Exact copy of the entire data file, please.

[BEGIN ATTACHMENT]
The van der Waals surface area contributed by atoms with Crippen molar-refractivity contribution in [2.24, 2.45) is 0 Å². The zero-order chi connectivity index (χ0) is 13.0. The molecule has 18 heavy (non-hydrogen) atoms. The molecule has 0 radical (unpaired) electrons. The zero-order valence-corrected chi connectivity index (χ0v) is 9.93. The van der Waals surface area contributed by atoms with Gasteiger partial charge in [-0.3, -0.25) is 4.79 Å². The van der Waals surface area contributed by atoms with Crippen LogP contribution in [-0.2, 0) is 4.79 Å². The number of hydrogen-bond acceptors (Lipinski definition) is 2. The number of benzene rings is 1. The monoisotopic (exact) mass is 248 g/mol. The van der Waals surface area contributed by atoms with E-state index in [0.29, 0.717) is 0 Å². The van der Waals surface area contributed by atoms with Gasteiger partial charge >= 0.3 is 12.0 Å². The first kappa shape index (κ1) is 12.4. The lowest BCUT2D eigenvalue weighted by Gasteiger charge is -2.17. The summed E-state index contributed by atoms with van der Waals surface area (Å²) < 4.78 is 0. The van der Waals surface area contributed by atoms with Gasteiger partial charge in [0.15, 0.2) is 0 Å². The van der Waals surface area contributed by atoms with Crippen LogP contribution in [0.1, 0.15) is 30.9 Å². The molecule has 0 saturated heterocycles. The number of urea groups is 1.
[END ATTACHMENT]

The van der Waals surface area contributed by atoms with Crippen molar-refractivity contribution in [2.24, 2.45) is 0 Å². The zero-order chi connectivity index (χ0) is 13.0. The molecule has 18 heavy (non-hydrogen) atoms. The molecule has 0 radical (unpaired) electrons. The zero-order valence-corrected chi connectivity index (χ0v) is 9.93. The van der Waals surface area contributed by atoms with Gasteiger partial charge in [-0.3, -0.25) is 4.79 Å². The van der Waals surface area contributed by atoms with Crippen LogP contribution in [-0.2, 0) is 4.79 Å². The number of hydrogen-bond acceptors (Lipinski definition) is 2. The number of benzene rings is 1. The monoisotopic (exact) mass is 248 g/mol. The van der Waals surface area contributed by atoms with E-state index in [0.29, 0.717) is 0 Å². The van der Waals surface area contributed by atoms with Gasteiger partial charge >= 0.3 is 12.0 Å². The first kappa shape index (κ1) is 12.4. The lowest BCUT2D eigenvalue weighted by Gasteiger charge is -2.17. The summed E-state index contributed by atoms with van der Waals surface area (Å²) < 4.78 is 0. The van der Waals surface area contributed by atoms with Gasteiger partial charge in [0.15, 0.2) is 0 Å². The van der Waals surface area contributed by atoms with Crippen LogP contribution in [0.1, 0.15) is 30.9 Å². The molecule has 0 saturated heterocycles. The number of urea groups is 1.